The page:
Black Orfeus: Samba at the Thalia

August 4, 2014 3:58 PM

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Black Orfeus: Samba at the Thalia

Marcel Camus' 1959 Golden Palme winner Black Orpheus is a study in filmmaking genius. Set against the background of Carnival in Rio in one of the outskirt's poor favelas, it retells the classic tale of Orfeus and Eurydice. Camus' film is no somber dramatic greek tragedy however. Everything in the film, from the first scene to the last, is set against the background of joyous singing and dance. Dance it might be argued is a character in the film itself, part of the very soul of the inhabitants of Rio de Janeiro, and nowhere do we see this better than in the children of the favela, who are able to out-dance the best of us by the time that they are barely able to walk. Antonio Carlos Jobim's sublime "A Felicidade" accompanies the opening scene, followed by other bossa nova songs by Luiz Bonfá such as "Manhã de Carnaval" and "Samba of Orpheus."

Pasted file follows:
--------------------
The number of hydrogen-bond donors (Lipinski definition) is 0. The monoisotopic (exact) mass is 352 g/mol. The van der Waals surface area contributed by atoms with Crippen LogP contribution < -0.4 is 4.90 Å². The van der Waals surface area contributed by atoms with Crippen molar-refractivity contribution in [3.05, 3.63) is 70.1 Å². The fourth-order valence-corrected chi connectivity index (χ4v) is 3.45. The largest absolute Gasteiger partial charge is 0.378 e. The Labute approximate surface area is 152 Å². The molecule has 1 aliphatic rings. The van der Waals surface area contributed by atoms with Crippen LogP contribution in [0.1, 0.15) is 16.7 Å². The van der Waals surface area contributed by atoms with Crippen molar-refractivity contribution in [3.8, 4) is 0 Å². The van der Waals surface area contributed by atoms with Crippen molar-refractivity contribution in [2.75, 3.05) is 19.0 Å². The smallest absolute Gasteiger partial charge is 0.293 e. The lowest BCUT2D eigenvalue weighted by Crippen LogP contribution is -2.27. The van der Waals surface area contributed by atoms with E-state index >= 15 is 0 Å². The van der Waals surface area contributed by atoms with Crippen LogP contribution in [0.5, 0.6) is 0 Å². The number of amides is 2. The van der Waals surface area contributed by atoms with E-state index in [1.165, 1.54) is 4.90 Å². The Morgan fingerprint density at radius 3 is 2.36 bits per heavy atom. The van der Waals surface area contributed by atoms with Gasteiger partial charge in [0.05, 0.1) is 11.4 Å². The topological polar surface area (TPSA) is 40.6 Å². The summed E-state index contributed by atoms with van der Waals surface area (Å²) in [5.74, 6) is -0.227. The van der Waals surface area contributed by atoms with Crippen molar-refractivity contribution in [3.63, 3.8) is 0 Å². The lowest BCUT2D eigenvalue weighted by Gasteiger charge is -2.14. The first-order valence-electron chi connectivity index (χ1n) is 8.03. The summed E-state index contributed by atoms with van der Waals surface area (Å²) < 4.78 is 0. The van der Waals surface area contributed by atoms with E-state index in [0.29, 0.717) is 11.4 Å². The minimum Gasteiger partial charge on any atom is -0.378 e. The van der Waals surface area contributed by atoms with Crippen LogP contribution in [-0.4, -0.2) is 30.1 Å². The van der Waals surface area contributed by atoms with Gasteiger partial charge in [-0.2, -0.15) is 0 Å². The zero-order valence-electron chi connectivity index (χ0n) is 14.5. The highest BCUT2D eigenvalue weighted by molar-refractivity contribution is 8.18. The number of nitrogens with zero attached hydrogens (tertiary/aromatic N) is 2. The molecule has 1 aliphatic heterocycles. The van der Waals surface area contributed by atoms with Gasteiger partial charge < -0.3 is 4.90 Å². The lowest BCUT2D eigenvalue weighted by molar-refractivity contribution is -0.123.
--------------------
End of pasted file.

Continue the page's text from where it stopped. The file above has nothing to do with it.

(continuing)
When the movie opens, the young Orfeu (Breno Mello) is a lady's man indeed. He has a whole set of beautiful women to choose from, some wild , like the crazed Mira who is hell-bent on marrying him, others sultry: but it is his neighbor Serafina's cousin (Lea Garcia), the beautiful Eurydice, played by...

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